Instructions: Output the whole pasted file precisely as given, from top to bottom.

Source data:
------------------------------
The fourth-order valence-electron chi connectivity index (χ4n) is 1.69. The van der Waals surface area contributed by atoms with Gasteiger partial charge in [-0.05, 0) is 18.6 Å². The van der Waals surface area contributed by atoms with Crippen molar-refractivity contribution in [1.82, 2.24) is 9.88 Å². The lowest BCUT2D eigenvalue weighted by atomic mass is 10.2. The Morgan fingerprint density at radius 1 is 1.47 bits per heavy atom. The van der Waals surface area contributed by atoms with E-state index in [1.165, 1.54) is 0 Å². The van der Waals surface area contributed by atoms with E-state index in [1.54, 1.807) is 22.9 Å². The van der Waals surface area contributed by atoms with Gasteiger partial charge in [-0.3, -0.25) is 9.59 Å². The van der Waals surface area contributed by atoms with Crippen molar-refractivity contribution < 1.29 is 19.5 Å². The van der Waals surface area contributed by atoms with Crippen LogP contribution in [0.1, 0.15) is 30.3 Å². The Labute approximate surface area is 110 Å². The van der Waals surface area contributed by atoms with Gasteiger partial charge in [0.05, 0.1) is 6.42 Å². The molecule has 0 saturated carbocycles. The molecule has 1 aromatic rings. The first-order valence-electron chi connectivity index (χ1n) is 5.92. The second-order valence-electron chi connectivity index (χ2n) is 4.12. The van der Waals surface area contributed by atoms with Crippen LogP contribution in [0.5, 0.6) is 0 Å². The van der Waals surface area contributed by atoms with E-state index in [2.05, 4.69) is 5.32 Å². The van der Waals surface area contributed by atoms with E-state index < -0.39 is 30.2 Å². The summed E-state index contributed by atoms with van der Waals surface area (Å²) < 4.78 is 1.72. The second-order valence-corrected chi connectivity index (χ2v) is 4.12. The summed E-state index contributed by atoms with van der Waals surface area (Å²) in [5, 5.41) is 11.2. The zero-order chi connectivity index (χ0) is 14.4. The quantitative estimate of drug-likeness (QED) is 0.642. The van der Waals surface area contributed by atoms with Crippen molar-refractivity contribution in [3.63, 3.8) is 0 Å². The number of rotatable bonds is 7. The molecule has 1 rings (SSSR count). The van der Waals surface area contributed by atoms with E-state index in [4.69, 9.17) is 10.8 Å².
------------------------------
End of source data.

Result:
The fourth-order valence-electron chi connectivity index (χ4n) is 1.69. The van der Waals surface area contributed by atoms with Gasteiger partial charge in [-0.05, 0) is 18.6 Å². The van der Waals surface area contributed by atoms with Crippen molar-refractivity contribution in [1.82, 2.24) is 9.88 Å². The lowest BCUT2D eigenvalue weighted by atomic mass is 10.2. The Morgan fingerprint density at radius 1 is 1.47 bits per heavy atom. The van der Waals surface area contributed by atoms with E-state index in [1.165, 1.54) is 0 Å². The van der Waals surface area contributed by atoms with E-state index in [1.54, 1.807) is 22.9 Å². The van der Waals surface area contributed by atoms with Gasteiger partial charge in [-0.3, -0.25) is 9.59 Å². The van der Waals surface area contributed by atoms with Crippen molar-refractivity contribution < 1.29 is 19.5 Å². The van der Waals surface area contributed by atoms with Crippen LogP contribution in [0.1, 0.15) is 30.3 Å². The Labute approximate surface area is 110 Å². The van der Waals surface area contributed by atoms with Gasteiger partial charge in [0.05, 0.1) is 6.42 Å². The molecule has 0 saturated carbocycles. The molecule has 1 aromatic rings. The first-order valence-electron chi connectivity index (χ1n) is 5.92. The second-order valence-electron chi connectivity index (χ2n) is 4.12. The van der Waals surface area contributed by atoms with Crippen LogP contribution in [0.5, 0.6) is 0 Å². The van der Waals surface area contributed by atoms with E-state index in [2.05, 4.69) is 5.32 Å². The van der Waals surface area contributed by atoms with E-state index < -0.39 is 30.2 Å². The summed E-state index contributed by atoms with van der Waals surface area (Å²) < 4.78 is 1.72. The second-order valence-corrected chi connectivity index (χ2v) is 4.12. The summed E-state index contributed by atoms with van der Waals surface area (Å²) in [5, 5.41) is 11.2. The zero-order chi connectivity index (χ0) is 14.4. The quantitative estimate of drug-likeness (QED) is 0.642. The van der Waals surface area contributed by atoms with Crippen molar-refractivity contribution in [3.63, 3.8) is 0 Å². The number of rotatable bonds is 7. The molecule has 1 rings (SSSR count). The van der Waals surface area contributed by atoms with E-state index in [4.69, 9.17) is 10.8 Å².